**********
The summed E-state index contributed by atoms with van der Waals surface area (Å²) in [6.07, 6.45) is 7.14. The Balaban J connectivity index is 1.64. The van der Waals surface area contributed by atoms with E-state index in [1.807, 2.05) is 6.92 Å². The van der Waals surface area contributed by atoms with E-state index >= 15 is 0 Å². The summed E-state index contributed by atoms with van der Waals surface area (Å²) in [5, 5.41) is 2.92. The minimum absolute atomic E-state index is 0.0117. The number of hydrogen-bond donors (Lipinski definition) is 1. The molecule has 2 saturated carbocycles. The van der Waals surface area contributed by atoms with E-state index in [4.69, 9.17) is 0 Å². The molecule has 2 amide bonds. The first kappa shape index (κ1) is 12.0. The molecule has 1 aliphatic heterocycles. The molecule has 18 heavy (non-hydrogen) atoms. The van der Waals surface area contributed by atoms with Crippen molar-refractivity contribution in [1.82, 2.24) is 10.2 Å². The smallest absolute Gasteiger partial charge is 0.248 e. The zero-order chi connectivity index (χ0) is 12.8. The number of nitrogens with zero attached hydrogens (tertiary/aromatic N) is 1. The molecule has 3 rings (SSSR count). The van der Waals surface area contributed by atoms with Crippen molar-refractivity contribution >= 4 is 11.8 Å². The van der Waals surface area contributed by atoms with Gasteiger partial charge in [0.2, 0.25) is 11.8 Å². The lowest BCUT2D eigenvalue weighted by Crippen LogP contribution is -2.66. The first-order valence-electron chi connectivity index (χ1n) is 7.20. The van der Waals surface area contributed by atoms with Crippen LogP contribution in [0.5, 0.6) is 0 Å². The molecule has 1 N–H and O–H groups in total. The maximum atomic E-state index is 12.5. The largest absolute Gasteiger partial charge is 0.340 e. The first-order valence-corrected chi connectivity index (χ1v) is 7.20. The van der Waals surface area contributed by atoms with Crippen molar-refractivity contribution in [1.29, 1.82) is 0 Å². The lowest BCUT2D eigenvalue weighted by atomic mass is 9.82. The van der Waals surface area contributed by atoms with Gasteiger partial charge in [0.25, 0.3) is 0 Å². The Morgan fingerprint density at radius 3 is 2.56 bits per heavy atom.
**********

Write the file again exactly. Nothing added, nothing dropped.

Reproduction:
The summed E-state index contributed by atoms with van der Waals surface area (Å²) in [6.07, 6.45) is 7.14. The Balaban J connectivity index is 1.64. The van der Waals surface area contributed by atoms with E-state index in [1.807, 2.05) is 6.92 Å². The van der Waals surface area contributed by atoms with E-state index >= 15 is 0 Å². The summed E-state index contributed by atoms with van der Waals surface area (Å²) in [5, 5.41) is 2.92. The minimum absolute atomic E-state index is 0.0117. The number of hydrogen-bond donors (Lipinski definition) is 1. The molecule has 2 saturated carbocycles. The van der Waals surface area contributed by atoms with E-state index in [4.69, 9.17) is 0 Å². The molecule has 2 amide bonds. The first kappa shape index (κ1) is 12.0. The molecule has 1 aliphatic heterocycles. The molecule has 18 heavy (non-hydrogen) atoms. The van der Waals surface area contributed by atoms with Crippen molar-refractivity contribution in [1.82, 2.24) is 10.2 Å². The smallest absolute Gasteiger partial charge is 0.248 e. The zero-order chi connectivity index (χ0) is 12.8. The number of nitrogens with zero attached hydrogens (tertiary/aromatic N) is 1. The molecule has 3 rings (SSSR count). The van der Waals surface area contributed by atoms with Crippen molar-refractivity contribution >= 4 is 11.8 Å². The van der Waals surface area contributed by atoms with Gasteiger partial charge in [0.2, 0.25) is 11.8 Å². The lowest BCUT2D eigenvalue weighted by Crippen LogP contribution is -2.66. The first-order valence-electron chi connectivity index (χ1n) is 7.20. The van der Waals surface area contributed by atoms with Crippen LogP contribution in [0.5, 0.6) is 0 Å². The molecule has 1 N–H and O–H groups in total. The maximum atomic E-state index is 12.5. The largest absolute Gasteiger partial charge is 0.340 e. The first-order valence-corrected chi connectivity index (χ1v) is 7.20. The van der Waals surface area contributed by atoms with Crippen molar-refractivity contribution in [1.29, 1.82) is 0 Å². The lowest BCUT2D eigenvalue weighted by atomic mass is 9.82. The van der Waals surface area contributed by atoms with Gasteiger partial charge in [0.25, 0.3) is 0 Å². The Morgan fingerprint density at radius 3 is 2.56 bits per heavy atom.